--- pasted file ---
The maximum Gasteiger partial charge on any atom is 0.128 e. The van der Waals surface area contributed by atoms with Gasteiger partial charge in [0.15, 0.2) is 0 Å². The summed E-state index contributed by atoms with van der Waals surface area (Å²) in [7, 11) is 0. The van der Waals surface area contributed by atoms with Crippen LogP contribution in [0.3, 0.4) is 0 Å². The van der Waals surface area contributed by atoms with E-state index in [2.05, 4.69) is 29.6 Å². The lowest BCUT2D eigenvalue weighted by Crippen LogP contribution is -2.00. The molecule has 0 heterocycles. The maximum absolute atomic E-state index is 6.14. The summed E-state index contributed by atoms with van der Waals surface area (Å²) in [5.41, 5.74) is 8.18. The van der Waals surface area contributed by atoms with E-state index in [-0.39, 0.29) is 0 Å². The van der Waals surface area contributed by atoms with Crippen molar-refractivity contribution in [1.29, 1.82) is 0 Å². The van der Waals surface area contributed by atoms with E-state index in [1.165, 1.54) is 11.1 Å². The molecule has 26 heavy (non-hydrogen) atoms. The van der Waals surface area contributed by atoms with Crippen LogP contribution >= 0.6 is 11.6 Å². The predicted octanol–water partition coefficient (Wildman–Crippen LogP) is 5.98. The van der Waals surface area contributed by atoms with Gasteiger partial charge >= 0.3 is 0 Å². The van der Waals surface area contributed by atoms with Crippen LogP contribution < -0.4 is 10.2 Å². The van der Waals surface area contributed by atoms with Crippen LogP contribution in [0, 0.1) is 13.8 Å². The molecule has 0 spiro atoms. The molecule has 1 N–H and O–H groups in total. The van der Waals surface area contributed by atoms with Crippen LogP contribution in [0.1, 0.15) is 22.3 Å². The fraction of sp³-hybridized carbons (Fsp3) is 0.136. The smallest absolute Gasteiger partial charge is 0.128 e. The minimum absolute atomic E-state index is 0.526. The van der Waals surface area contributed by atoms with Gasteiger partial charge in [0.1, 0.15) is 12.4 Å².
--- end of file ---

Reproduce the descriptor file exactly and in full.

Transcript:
The maximum Gasteiger partial charge on any atom is 0.128 e. The van der Waals surface area contributed by atoms with Gasteiger partial charge in [0.15, 0.2) is 0 Å². The summed E-state index contributed by atoms with van der Waals surface area (Å²) in [7, 11) is 0. The van der Waals surface area contributed by atoms with Crippen LogP contribution in [0.3, 0.4) is 0 Å². The van der Waals surface area contributed by atoms with E-state index in [2.05, 4.69) is 29.6 Å². The lowest BCUT2D eigenvalue weighted by Crippen LogP contribution is -2.00. The molecule has 0 heterocycles. The maximum absolute atomic E-state index is 6.14. The summed E-state index contributed by atoms with van der Waals surface area (Å²) in [5.41, 5.74) is 8.18. The van der Waals surface area contributed by atoms with E-state index in [-0.39, 0.29) is 0 Å². The van der Waals surface area contributed by atoms with Crippen molar-refractivity contribution in [1.29, 1.82) is 0 Å². The van der Waals surface area contributed by atoms with E-state index in [1.165, 1.54) is 11.1 Å². The molecule has 26 heavy (non-hydrogen) atoms. The van der Waals surface area contributed by atoms with Crippen LogP contribution >= 0.6 is 11.6 Å². The predicted octanol–water partition coefficient (Wildman–Crippen LogP) is 5.98. The van der Waals surface area contributed by atoms with Gasteiger partial charge >= 0.3 is 0 Å². The van der Waals surface area contributed by atoms with Crippen LogP contribution < -0.4 is 10.2 Å². The van der Waals surface area contributed by atoms with Crippen LogP contribution in [0, 0.1) is 13.8 Å². The molecule has 0 spiro atoms. The molecule has 1 N–H and O–H groups in total. The van der Waals surface area contributed by atoms with Crippen LogP contribution in [0.1, 0.15) is 22.3 Å². The fraction of sp³-hybridized carbons (Fsp3) is 0.136. The smallest absolute Gasteiger partial charge is 0.128 e. The minimum absolute atomic E-state index is 0.526. The van der Waals surface area contributed by atoms with Gasteiger partial charge in [0.1, 0.15) is 12.4 Å².